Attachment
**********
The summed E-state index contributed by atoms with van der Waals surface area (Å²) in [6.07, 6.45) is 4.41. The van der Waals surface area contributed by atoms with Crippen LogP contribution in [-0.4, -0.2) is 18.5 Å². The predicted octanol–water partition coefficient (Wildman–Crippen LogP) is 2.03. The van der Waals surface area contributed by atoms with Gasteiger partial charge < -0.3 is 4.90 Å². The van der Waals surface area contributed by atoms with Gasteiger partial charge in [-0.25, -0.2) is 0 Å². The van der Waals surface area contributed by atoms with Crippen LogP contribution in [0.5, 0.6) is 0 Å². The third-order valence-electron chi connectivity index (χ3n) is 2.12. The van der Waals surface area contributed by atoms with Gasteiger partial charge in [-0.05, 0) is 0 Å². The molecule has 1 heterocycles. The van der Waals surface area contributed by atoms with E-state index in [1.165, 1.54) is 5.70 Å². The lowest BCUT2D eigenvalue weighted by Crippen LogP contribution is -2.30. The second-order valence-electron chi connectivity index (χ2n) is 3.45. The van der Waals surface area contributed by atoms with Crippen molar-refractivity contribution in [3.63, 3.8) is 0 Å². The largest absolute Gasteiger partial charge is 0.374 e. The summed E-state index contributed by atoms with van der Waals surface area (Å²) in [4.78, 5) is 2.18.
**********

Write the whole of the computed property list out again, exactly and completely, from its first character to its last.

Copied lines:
The summed E-state index contributed by atoms with van der Waals surface area (Å²) in [6.07, 6.45) is 4.41. The van der Waals surface area contributed by atoms with Crippen LogP contribution in [-0.4, -0.2) is 18.5 Å². The predicted octanol–water partition coefficient (Wildman–Crippen LogP) is 2.03. The van der Waals surface area contributed by atoms with Gasteiger partial charge < -0.3 is 4.90 Å². The van der Waals surface area contributed by atoms with Gasteiger partial charge in [-0.25, -0.2) is 0 Å². The van der Waals surface area contributed by atoms with Crippen LogP contribution in [0.5, 0.6) is 0 Å². The third-order valence-electron chi connectivity index (χ3n) is 2.12. The van der Waals surface area contributed by atoms with Gasteiger partial charge in [-0.05, 0) is 0 Å². The molecule has 1 heterocycles. The van der Waals surface area contributed by atoms with E-state index in [1.165, 1.54) is 5.70 Å². The lowest BCUT2D eigenvalue weighted by Crippen LogP contribution is -2.30. The second-order valence-electron chi connectivity index (χ2n) is 3.45. The van der Waals surface area contributed by atoms with Crippen molar-refractivity contribution in [3.63, 3.8) is 0 Å². The largest absolute Gasteiger partial charge is 0.374 e. The summed E-state index contributed by atoms with van der Waals surface area (Å²) in [4.78, 5) is 2.18.